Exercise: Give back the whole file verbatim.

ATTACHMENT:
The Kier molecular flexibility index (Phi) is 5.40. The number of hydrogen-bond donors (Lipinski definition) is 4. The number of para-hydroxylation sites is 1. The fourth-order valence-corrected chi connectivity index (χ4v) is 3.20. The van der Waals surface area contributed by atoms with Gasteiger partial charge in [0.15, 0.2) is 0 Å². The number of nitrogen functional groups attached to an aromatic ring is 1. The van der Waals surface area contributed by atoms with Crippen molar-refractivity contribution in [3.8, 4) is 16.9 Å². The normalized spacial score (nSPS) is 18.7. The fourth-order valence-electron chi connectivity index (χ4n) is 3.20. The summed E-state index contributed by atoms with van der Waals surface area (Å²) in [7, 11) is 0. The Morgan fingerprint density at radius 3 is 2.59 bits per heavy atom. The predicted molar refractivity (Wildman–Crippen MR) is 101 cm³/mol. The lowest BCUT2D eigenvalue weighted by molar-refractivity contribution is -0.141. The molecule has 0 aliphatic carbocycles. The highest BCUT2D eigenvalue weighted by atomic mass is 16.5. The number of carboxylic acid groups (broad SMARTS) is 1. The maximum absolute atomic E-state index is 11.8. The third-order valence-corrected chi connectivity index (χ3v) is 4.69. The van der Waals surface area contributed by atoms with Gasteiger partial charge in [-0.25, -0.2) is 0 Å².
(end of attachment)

The Kier molecular flexibility index (Phi) is 5.40. The number of hydrogen-bond donors (Lipinski definition) is 4. The number of para-hydroxylation sites is 1. The fourth-order valence-corrected chi connectivity index (χ4v) is 3.20. The van der Waals surface area contributed by atoms with Gasteiger partial charge in [0.15, 0.2) is 0 Å². The number of nitrogen functional groups attached to an aromatic ring is 1. The van der Waals surface area contributed by atoms with Crippen molar-refractivity contribution in [3.8, 4) is 16.9 Å². The normalized spacial score (nSPS) is 18.7. The fourth-order valence-electron chi connectivity index (χ4n) is 3.20. The summed E-state index contributed by atoms with van der Waals surface area (Å²) in [7, 11) is 0. The Morgan fingerprint density at radius 3 is 2.59 bits per heavy atom. The predicted molar refractivity (Wildman–Crippen MR) is 101 cm³/mol. The lowest BCUT2D eigenvalue weighted by molar-refractivity contribution is -0.141. The molecule has 0 aliphatic carbocycles. The highest BCUT2D eigenvalue weighted by atomic mass is 16.5. The number of carboxylic acid groups (broad SMARTS) is 1. The maximum absolute atomic E-state index is 11.8. The third-order valence-corrected chi connectivity index (χ3v) is 4.69. The van der Waals surface area contributed by atoms with Gasteiger partial charge in [-0.25, -0.2) is 0 Å².